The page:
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What’s better than 1 SLR? 2 SLRs!

Weekend afternoons are made for admiring cars.

Having two of these in one photo is a dream. It’s surreal, not gonna lie. I’m not only theSLRgirl, I’m a McLaren fan. To me, they’re the most important automotive brand. Between car friends, I call them “the greatest experiment in the automotive industry”. They’re always first. Being first means exploring the uncharted territory - something I truly admire. “Unreliability” (something most of you associate with McLaren) is just the price you pay to drive the first and the best. You don’t buy McLaren because you want reliability - there’s a boring Porsche for those of you interested in that, but life is too short to drive boring cars. You buy McLaren, because you want to feel something and become part of their great experiment. The 720S is what a modern supercar should look and feel like. It’s a marvellous showstopper!



As someone who has spent a lot of time in and around the SLR, I can find resemblances in every modern McLaren. Even the smell - I can recognise a McLaren with my eyes closed. But for that again you need to spend some time around McLarens.

I’m extremely happy that this brand will take me back to the UK to work on a few projects later this year. I already miss some bits of London and my life there. I worked at one point as a menswear designer in Mayfair and after work I turned into a car spotter in Belgravia and Knightsbridge. I never understood why people go there for the shopping instead of the cars. Bond Street is for the shopping, you go to Knightsbridge to have a taste of life. And exactly from a place like this - full of generosity, flamboyance, glamour, sex appeal, punk and brilliance, you can expect to create the SLR. The Brits are something else when it comes to building cars. They don’t have an analogy.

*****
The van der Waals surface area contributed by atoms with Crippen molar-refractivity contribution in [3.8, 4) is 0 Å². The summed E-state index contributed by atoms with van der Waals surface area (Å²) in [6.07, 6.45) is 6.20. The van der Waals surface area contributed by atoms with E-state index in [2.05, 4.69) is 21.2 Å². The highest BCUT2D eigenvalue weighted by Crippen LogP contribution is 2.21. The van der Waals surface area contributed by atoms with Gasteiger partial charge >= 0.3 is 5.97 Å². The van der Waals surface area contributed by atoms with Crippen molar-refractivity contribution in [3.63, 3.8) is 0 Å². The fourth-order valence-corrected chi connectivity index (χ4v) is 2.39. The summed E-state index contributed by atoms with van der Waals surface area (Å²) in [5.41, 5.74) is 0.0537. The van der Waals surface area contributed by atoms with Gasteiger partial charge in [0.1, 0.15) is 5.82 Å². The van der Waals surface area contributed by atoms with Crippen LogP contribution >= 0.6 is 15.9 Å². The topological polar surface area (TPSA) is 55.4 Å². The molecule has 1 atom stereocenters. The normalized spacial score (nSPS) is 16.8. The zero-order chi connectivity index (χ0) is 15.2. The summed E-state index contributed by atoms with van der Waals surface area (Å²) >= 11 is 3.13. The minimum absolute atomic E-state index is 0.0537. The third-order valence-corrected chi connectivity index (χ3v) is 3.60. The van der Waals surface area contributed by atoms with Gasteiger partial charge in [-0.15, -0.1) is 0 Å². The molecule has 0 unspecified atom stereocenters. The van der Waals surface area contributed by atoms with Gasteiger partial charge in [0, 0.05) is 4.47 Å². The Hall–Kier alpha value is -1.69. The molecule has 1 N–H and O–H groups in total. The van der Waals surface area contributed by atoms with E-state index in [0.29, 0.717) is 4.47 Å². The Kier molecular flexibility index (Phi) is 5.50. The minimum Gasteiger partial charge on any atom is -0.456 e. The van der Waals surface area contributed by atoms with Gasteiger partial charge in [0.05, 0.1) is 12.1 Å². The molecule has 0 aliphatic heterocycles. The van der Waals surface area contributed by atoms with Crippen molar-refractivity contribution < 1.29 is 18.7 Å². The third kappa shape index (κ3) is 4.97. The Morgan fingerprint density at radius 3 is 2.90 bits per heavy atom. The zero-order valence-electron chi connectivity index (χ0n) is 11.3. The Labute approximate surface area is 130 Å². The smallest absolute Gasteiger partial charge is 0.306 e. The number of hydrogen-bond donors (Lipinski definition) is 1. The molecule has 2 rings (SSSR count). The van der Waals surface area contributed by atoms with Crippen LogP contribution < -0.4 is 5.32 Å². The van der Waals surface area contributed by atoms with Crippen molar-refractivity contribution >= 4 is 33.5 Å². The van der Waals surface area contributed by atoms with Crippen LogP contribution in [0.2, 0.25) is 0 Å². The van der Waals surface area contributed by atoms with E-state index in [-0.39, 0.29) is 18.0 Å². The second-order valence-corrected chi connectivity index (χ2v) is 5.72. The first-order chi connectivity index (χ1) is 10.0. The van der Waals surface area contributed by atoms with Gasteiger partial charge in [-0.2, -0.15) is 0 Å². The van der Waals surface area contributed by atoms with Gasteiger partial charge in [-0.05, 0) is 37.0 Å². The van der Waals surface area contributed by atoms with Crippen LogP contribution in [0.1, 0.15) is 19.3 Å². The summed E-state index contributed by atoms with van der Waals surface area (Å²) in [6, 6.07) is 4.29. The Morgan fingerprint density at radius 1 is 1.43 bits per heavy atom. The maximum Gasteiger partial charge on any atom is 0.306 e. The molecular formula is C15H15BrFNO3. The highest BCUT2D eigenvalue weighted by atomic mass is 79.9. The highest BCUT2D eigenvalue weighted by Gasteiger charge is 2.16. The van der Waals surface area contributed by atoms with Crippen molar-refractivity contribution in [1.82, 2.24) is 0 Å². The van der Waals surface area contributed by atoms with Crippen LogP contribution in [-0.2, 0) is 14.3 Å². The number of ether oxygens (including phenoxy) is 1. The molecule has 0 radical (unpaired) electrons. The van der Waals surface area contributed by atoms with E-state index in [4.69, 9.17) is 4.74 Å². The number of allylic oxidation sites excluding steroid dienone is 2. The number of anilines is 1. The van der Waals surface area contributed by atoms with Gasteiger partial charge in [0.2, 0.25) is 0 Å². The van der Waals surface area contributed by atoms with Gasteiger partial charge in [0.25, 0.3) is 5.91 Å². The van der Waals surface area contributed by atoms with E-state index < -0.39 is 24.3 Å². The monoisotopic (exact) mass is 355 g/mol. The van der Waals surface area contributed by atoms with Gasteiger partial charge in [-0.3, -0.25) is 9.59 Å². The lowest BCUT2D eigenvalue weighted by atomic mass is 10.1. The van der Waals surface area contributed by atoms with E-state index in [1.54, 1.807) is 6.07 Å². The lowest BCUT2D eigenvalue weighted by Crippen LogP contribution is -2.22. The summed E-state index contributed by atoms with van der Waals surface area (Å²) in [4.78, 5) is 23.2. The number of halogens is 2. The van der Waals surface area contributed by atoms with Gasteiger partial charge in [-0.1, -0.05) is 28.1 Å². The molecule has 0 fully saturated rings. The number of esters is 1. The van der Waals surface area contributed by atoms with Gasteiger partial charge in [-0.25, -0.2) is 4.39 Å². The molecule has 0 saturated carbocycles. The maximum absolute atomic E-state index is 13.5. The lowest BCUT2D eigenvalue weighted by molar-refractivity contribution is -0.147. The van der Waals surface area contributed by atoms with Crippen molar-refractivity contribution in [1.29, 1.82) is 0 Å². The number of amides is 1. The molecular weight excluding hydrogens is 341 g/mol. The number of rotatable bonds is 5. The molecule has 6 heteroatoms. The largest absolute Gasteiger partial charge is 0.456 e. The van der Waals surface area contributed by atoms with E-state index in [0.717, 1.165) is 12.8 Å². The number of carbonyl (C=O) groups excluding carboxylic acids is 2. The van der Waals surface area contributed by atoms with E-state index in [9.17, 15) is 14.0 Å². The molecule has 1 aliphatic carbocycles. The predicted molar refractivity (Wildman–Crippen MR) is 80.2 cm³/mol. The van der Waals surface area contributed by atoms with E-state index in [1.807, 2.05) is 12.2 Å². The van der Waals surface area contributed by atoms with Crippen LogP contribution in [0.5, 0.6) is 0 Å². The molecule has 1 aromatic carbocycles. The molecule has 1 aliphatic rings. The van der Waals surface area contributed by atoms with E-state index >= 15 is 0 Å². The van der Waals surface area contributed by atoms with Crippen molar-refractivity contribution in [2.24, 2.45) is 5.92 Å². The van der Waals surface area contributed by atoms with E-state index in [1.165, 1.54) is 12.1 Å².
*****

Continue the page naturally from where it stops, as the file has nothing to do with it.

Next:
The reason I’m saying all of this? I want you to understand where I am coming from. The SLR was McLaren’s entry to the production cars. Yes, the F1 demonstrated what they’re capable of, but the SLR is their first full scale experiment. Even today, it’s still an unusual car. Understandable, the segment for such cars is tiny. Even today and maybe especially today - when the SUVs and EVs are changing the way we see cars. In short 70 years we went from pure excitement to 100% practicality. This is the reason why we’re obsessing over the modern classics - the car industry peaked (for now) in the early 2000s. The synchronicity of design, capability and functionality is unmatched and I believe it can't be replicated in the future. Cars were an influential part of pop culture.


Speaking of pop culture, I’m super excited about the Aventador’s successor. Lamborghini is one of the few brands that still manages to excite, even if you don’t own one. The latest and greatest V12 Lamborghini will always be the top echelon of the supercar world. A sad farewell to the Aventador as the V12 flagship, likely the last naturally-aspirated V12 ever, while we welcome it with open arms to the modern classics. The Aventador’s journey from rap videos to car collectors is something I’m looking forward to.

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